1.1 The business case

Traditionally, energy management has been approached in a reactive way. For example, new legislation or a change in energy prices has motivated short-term action. While this has led to some improvements, energy management is most effective when it is approached in a sustained and integrated way. To justify ongoing resourcing of energy management initiatives, however, the business case must be clearly articulated and updated regularly to reflect market and legislative changes.

There are clear economic, environmental and social reasons for improved energy management. However, the case for energy management will vary from one site to the next. To present a compelling case, it is important to understand the full range of business drivers as well as the benefits that an improved approach to energy management can deliver.

Strategic drivers

A number of broad business drivers highlight the importance of improved energy management in mining operations. They include:

  • the decline of energy productivity in the mining industry
  • fluctuating energy prices
  • changes in government legislation and programs
  • social expectations, including the ‘social licence to operate’.

Energy productivity in the mining sector is declining

The mining industry has contributed the largest annual increases in net energy consumption of any industry in Australia over the past 10 years. The average annual growth rate of 5.7% over the 10 years to 2012-13 Footnote 1 is not surprising, given the significant increase in production that occurred over that time. However, over the same period, (the energy needed to produce each unit of output) has declined.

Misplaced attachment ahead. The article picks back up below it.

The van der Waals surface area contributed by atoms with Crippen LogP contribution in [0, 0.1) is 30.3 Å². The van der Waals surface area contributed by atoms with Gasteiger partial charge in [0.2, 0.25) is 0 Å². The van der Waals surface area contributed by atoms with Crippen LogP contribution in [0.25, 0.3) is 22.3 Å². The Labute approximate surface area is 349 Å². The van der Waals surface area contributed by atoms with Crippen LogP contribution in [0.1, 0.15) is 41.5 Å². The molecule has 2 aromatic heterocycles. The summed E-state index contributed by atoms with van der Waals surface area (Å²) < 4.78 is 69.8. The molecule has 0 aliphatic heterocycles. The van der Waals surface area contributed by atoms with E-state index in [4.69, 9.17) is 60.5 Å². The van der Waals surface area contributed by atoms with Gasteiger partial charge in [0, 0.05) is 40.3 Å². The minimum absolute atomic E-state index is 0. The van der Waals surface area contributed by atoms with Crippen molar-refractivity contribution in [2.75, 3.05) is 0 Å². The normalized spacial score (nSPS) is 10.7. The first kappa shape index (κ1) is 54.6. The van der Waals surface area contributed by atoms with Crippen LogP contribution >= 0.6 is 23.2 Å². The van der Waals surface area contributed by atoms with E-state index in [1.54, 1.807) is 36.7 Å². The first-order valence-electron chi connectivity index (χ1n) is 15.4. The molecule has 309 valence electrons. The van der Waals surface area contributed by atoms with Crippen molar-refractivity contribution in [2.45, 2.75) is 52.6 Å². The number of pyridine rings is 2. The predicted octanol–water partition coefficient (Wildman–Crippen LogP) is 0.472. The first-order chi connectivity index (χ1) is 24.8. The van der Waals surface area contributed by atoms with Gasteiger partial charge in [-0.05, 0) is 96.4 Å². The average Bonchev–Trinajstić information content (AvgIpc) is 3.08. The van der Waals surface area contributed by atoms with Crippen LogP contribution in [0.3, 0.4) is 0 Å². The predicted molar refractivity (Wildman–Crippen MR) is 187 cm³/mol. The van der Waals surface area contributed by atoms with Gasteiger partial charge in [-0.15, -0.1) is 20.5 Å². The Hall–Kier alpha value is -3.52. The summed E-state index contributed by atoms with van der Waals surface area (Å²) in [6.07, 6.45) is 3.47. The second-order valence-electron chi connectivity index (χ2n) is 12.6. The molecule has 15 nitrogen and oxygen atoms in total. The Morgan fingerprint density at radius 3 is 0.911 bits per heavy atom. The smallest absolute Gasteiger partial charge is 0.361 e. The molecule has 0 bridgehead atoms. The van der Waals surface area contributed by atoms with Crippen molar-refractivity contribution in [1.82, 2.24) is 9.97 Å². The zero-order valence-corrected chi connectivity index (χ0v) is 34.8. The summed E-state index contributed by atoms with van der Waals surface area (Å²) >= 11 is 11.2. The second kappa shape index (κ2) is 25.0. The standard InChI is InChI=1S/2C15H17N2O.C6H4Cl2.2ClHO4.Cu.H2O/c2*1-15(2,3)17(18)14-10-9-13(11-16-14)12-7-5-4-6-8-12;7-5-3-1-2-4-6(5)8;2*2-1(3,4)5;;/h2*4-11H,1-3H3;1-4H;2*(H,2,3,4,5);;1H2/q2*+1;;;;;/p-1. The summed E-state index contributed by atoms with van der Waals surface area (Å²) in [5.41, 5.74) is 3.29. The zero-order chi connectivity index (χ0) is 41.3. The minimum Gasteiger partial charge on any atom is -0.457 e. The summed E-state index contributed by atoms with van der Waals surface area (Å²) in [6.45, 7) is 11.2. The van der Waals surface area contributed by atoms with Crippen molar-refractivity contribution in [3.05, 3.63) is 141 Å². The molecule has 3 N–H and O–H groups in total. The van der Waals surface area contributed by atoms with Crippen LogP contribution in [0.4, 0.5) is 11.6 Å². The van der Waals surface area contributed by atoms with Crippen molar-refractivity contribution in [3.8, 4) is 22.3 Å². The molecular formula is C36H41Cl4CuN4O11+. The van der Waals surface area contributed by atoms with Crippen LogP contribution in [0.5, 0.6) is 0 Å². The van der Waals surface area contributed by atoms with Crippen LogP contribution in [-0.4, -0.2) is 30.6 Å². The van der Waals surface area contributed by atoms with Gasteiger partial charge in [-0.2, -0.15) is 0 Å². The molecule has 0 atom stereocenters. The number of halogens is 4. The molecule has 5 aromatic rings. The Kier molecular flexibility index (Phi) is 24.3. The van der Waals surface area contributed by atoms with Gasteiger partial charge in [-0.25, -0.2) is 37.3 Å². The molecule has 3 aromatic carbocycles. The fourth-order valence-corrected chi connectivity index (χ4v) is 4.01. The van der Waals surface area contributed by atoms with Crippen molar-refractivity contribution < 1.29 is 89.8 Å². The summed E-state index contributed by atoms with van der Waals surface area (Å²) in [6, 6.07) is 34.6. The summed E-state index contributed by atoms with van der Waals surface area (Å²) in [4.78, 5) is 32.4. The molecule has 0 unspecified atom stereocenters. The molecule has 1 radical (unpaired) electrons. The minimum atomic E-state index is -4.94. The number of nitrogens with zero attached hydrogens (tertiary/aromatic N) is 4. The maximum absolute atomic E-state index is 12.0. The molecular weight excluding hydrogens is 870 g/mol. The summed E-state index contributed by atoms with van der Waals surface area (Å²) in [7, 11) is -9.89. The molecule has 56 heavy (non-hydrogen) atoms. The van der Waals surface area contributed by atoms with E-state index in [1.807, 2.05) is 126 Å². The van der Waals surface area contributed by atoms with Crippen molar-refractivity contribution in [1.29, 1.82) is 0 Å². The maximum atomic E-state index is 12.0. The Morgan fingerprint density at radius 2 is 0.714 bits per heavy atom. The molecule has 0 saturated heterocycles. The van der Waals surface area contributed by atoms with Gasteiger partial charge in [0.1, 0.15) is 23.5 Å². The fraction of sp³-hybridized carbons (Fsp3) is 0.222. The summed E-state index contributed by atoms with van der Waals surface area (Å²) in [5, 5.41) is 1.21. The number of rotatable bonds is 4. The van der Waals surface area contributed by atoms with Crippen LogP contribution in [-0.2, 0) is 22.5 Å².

There are a number of important reasons for this decline in energy productivity. Specifically:

  • the quality of ore bodies is decreasing, which means that more energy is required for processing
  • ore bodies are becoming less accessible as pits get deeper, and more energy is required to access them.

Figure 3 illustrates the extent to which the physical amount of energy per unit of mining output has constantly increased over the past decade. Declining energy productivity means that most mining operations will need to increase their energy consumption per unit of product. Improved energy management can help minimise the decline in energy productivity.

Figure 3: Index of mining value added, energy use and energy productivity, 1986 to 2010

Figure 3: Index of mining value added, energy use and energy productivity, 1986 to 2010